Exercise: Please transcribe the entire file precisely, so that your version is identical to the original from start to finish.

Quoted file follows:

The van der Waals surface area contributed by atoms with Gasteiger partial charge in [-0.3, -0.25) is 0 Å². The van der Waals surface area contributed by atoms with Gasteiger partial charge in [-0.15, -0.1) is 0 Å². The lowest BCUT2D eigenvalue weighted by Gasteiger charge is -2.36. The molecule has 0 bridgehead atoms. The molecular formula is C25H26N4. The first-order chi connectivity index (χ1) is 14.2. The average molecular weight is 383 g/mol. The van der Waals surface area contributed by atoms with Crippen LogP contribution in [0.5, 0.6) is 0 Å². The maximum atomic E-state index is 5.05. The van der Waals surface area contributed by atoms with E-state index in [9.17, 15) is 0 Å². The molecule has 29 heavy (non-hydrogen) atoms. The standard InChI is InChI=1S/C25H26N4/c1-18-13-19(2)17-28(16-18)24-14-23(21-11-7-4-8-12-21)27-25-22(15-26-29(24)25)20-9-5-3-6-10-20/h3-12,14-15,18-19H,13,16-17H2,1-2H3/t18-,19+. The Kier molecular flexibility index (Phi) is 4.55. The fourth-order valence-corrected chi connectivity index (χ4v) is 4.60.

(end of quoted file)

The van der Waals surface area contributed by atoms with Gasteiger partial charge in [-0.3, -0.25) is 0 Å². The van der Waals surface area contributed by atoms with Gasteiger partial charge in [-0.15, -0.1) is 0 Å². The lowest BCUT2D eigenvalue weighted by Gasteiger charge is -2.36. The molecule has 0 bridgehead atoms. The molecular formula is C25H26N4. The first-order chi connectivity index (χ1) is 14.2. The average molecular weight is 383 g/mol. The van der Waals surface area contributed by atoms with Crippen LogP contribution in [0.5, 0.6) is 0 Å². The maximum atomic E-state index is 5.05. The van der Waals surface area contributed by atoms with E-state index in [9.17, 15) is 0 Å². The molecule has 29 heavy (non-hydrogen) atoms. The standard InChI is InChI=1S/C25H26N4/c1-18-13-19(2)17-28(16-18)24-14-23(21-11-7-4-8-12-21)27-25-22(15-26-29(24)25)20-9-5-3-6-10-20/h3-12,14-15,18-19H,13,16-17H2,1-2H3/t18-,19+. The Kier molecular flexibility index (Phi) is 4.55. The fourth-order valence-corrected chi connectivity index (χ4v) is 4.60.